• Mueller Investigation: the Judge postponed Flynn’s sentencing, after accusing him of committing treason – but then almost immediately walked that accusation back, treason being both a death penalty offense and having very specific requirements laid out in the US Constitution, of which the judge undoubtably is well aware. Still, he is not thrilled with Flynn’s conduct, whose actual crimes amount to unregistered lobbying for Turkey, and lying to the investigation about his otherwise-legal conduct.  Rumor has it that Mueller will wrap this up by mid-February.

Crude, equities, and junky debt all plunged this week, with money fleeing into bonds and gold. The FOMC stated it would continue raising rates (albeit a bit more slowly), and that certainly that had something to do with the plunge – but perhaps it was just that the Fed ended up not-rescuing the market rather than the Fed acting as the proximate cause for the move. “The Fed put is over”, or so the story goes. Crude’s renewed drop is at least half a “shale success” story, and half a “global slowdown” story. Gold and treasury bonds remain safe havens, while the mining shares seem to be a bit on the fence. At least they went up rather than joining the equity market plunge.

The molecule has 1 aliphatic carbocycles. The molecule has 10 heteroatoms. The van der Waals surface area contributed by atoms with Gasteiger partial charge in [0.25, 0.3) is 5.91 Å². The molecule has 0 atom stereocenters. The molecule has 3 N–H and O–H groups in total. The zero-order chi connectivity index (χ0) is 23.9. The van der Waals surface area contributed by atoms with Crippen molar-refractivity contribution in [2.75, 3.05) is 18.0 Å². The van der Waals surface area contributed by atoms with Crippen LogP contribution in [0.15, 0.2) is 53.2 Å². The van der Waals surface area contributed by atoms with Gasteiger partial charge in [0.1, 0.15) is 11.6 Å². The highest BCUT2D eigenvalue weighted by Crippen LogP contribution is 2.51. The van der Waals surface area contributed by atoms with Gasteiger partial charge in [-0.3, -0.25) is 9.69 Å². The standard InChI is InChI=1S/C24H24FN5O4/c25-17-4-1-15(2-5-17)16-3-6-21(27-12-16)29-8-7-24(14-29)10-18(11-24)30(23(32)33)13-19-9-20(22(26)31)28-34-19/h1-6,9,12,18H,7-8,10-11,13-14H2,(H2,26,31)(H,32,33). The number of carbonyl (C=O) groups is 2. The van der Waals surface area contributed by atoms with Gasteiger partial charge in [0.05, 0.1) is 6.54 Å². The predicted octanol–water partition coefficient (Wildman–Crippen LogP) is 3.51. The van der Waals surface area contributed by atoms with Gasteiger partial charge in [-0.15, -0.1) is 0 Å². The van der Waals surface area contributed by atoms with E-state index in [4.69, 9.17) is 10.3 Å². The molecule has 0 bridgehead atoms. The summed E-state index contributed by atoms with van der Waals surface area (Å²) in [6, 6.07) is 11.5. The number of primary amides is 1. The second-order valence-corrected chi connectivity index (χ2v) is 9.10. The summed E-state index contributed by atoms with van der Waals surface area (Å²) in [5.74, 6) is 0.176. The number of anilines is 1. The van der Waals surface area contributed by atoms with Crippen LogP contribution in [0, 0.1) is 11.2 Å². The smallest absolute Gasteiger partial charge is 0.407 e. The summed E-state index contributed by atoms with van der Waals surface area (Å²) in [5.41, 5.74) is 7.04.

Big bar gold premiums on gold remain low, silver’s premium has remained the same, while ETF discounts increased somewhat. There is no shortage of gold or silver at these prices. COMEX bars have returned.